This is a truly magical place, and if you’ve ever read any of the Little House on the Prairie books and are anywhere near De Smet South Dakota, do yourself a favor and swing by.
The Ingalls Homestead consists of two main parts. First is the "campground," which is a basically a large grassy slope where you can set up your tent for just $10. It includes hot showers, flush toilets, and a few picnic tables and fire-pits throughout the field. There's also fairly basic RV parking for $30 with electric and water hookups and a dump site as well as some basic but cool covered wagons for $60. We arrived just as the sun was setting, found a lovely spot for our tent, and then paid in the shop the next morning. The bathrooms were clean, the showers were a little strange but also clean and hot (basically a large room cordoned off by several shower curtains).
De Smet is where the Ingalls family lived during the "Long Winter" of 1880-1881, and the Ingalls Homestead is a "family run business" that brings to life many activities from the 1880s such as visiting a one-room schoolhouse, making a corn on the cob doll, going on a covered wagon ride, etc. It's truly hands-on and some of our favorite time was spent hanging out in "Pa's" lean-to barn with the barn kitties and riding horses and ponies. My oldest son also learned how to drive the covered wagon to the schoolhouse down the road (another treat). Each station on the self-guided tour has an activity with incredibly nice and informed hosts. Most of the buildings are based on the original plans and descriptions from the Ingalls family, though no original buildings remain on the site. Visiting the homestead is an additional $15 per person over the age of five, and while you could camp without visiting the homestead, it was definitely worth a half or full-day visit.
This is a welcoming experience with hosts who are happy to make your stay comfortable. It is near a very small town and close to the Interstate (less than one mile). The pull through sites are somewhat close together with no foliage to offer privacy but it is clean and well kept. We decided to stay in a back-in site further away from the office and pull through sites. Before we were even set up the host had brought us a beautiful, little picnic table and set it out front for us. They gave us leaflets about the area and we talked fishing possibilities with them. They have laundry and showers available as well as bait, ice, and I think even propane. We extended our stay here as it was a great place to just chill and take some exploratory drives. Although there isn't much shade to offer protection from the sun, they do have full hook ups so we could run air conditioning. We would definitely stay here again.
We had a reservation and told them we would be coming in late due to a family reservation in another campground. The woman I spoke with said that wasn't a problem and that, if the office was closed, she'd be in the house next door. The office WAS closed so I knocked on the door. No answer. I called and left a message that we had arrived and needed help finding our site. No return call. We finally found our site only to discover a truck parked in front of the pull through. Once the owner was found and moved the truck, we had to make a sharp turn between two trees on either side of the drive. We didn't even unhook as we had to be out at noon the next day. The next morning, we discovered the site had dead birds with flies buzzing around them, dog poop that hadn't been cleaned up, and cigarette butts on the ground. The dead birds had been there a while as had the evidence of dogs (we have a dog we always clean up after and follow leash rules). The park is nothing special but it is on the lake and may have some decent fishing access. The neighbors on one side had a dog off leash and it came over to check out our on-leash dog. Rules are not enforced and the hosts apparently don't check on things. We never did hear from them. The campground is a winding ways from I29 but we have Google maps so it wasn't a problem finding it. It just wasn't very convenient at all. We were not impressed with the service or lack of.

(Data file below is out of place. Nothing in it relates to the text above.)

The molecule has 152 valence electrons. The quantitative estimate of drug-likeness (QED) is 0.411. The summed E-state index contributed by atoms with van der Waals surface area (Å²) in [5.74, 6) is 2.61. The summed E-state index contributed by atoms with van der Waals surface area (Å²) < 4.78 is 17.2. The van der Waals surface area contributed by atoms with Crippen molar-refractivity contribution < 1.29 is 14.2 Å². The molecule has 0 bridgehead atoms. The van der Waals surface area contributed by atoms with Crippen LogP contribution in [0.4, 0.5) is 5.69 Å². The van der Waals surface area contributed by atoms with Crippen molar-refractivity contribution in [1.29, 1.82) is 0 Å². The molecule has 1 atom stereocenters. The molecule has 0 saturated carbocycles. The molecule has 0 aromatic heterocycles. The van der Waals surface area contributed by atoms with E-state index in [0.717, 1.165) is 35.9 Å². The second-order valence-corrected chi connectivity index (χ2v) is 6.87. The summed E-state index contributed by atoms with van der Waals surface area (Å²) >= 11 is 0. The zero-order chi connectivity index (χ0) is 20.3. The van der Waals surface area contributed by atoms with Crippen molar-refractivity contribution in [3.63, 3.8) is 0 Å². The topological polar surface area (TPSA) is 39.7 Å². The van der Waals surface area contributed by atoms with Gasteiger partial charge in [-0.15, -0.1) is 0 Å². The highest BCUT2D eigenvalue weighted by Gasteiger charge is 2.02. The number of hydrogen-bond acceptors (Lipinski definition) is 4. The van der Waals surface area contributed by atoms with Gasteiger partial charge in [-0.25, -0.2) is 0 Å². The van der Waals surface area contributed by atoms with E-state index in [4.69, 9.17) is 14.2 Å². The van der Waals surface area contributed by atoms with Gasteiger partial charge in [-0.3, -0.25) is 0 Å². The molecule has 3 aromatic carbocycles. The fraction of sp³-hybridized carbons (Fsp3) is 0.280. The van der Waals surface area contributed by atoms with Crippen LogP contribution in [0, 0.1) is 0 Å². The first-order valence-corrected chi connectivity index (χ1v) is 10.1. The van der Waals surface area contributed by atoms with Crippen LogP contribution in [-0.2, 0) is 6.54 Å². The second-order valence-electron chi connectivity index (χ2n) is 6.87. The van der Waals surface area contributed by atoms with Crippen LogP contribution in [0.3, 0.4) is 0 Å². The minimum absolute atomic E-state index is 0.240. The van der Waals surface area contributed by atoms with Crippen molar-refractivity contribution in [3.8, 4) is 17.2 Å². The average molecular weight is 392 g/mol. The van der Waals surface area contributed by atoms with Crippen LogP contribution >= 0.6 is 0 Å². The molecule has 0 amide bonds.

There are many sites for both tent and RV camping along with clean wash houses and located within a 10 minute drive to town. Cost was $22 per day.
Large spots maintained very well. RV spots have electric. Many spots have shade, some are near the lake, and some with lake views. They have small cabins for rent, as well as paddle boards, kayaks, and canoes. There is a lower park that’s great for families, with activities on the weekends , a large playground, and easy lake access. The other park is mainly spaces, with a large grassy area in the center. They spray regularly for bugs, which is extremely important to me! The area has many geocaches as well!
Wonderful campground! Very well kept with the grass cut and shower/bath houses cleaned and maintained often. Everyone is very friendly from the staff to the fellow campers. Sites are available on a first come basis and sites are usually available during the week but fills up by the weekend especially holiday weekends or popular camping weekends. The lake is right there and has a wonderful beach area. Also, there is a great Veteran's Memorial on the north edge and an easy walk to it.
Great place for horseback riding and canoeing, plush boating and fishing. In addition to natural beauty there are games to rent, playground, etc.
Yay: Choice of traditional campsites or cabins.
Nay: campsites are very open and unshaded. Only a few are by the water.
Surprise: the park seems small but there is sooo much to do here.
Would go back
Located on Lake Kampeska near Watertown off I-29 in eastern SD. We stayed on site 1 which is a long pull thru with a distant view of the sizeable lake. There are about 70 non-reservable sites all with W/E (50A), a couple of playgrounds, one dumpstation, a boat launch and an impressive Veterans Memorial. The roads are paved while the sites are dirt/gravel.
A few large trash bins spread throughout the cg with bins for drink cans for Disabled American Veterans.